The past recaptured. Then disposed of.

December 6th, 2006 | Uncategorized

asbestos mask

I’m still at my mom’s. Tomorrow she’s getting a new hot water heater installed, so this afternoon I thought I’d just go down to the basement and clear a path for the plumber. Here I am three hours later. Everyone in my family collects or has collected things. Between my mom’s costumes and hats, my brother’s cars and planes and trains, and stray antiques left over from my dad–plus twenty years of entropy–it was pretty rough sledding. I hardly made a dent.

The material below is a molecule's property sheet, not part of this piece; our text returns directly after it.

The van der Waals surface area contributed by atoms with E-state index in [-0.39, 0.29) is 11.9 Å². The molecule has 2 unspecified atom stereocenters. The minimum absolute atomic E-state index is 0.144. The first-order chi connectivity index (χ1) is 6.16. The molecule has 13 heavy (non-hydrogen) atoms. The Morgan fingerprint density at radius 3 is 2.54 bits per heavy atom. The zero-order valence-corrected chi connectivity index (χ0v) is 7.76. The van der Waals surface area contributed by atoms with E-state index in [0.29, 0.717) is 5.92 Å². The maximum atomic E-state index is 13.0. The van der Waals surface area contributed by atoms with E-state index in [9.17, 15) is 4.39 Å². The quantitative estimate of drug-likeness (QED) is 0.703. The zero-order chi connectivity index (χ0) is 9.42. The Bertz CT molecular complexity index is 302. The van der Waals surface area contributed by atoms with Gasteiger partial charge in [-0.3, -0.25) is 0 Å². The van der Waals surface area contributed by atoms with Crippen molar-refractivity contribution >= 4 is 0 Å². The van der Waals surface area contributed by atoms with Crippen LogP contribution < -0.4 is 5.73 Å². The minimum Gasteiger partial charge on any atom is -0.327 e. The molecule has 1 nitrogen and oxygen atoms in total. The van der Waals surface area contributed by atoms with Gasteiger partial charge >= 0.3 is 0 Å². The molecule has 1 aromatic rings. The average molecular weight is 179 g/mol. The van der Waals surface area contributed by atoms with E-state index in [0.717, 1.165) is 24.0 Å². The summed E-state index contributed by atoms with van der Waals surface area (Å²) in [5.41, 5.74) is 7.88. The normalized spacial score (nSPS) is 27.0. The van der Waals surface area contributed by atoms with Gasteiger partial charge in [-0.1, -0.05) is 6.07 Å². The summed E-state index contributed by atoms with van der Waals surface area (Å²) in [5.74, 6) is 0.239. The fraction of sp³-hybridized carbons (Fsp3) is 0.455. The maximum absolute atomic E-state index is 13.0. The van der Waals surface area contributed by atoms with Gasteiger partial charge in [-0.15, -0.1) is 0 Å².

But look at this. I unearthed this intact jar of pens and pencils from circa 1984. My mom apparently just packed it up and stuck it in a box when she sold our old house. I remember the jar as clearly as I remember my own hand. I even remember each marker in it. Some are from a cool set of Marvy Markers I got when I was eleven. Others my dad stole from the high school where he taught. There’s also a pair of children’s scissors, and one of the red marking pencils that both my parents used to grade papers.


I kept the stoneware jar and the red pencil and tossed everything else.

33 Responses to “The past recaptured. Then disposed of.”

  1. Anonymous says:

    Nice Croc shoes! That’s a good color on you.

  2. AK says: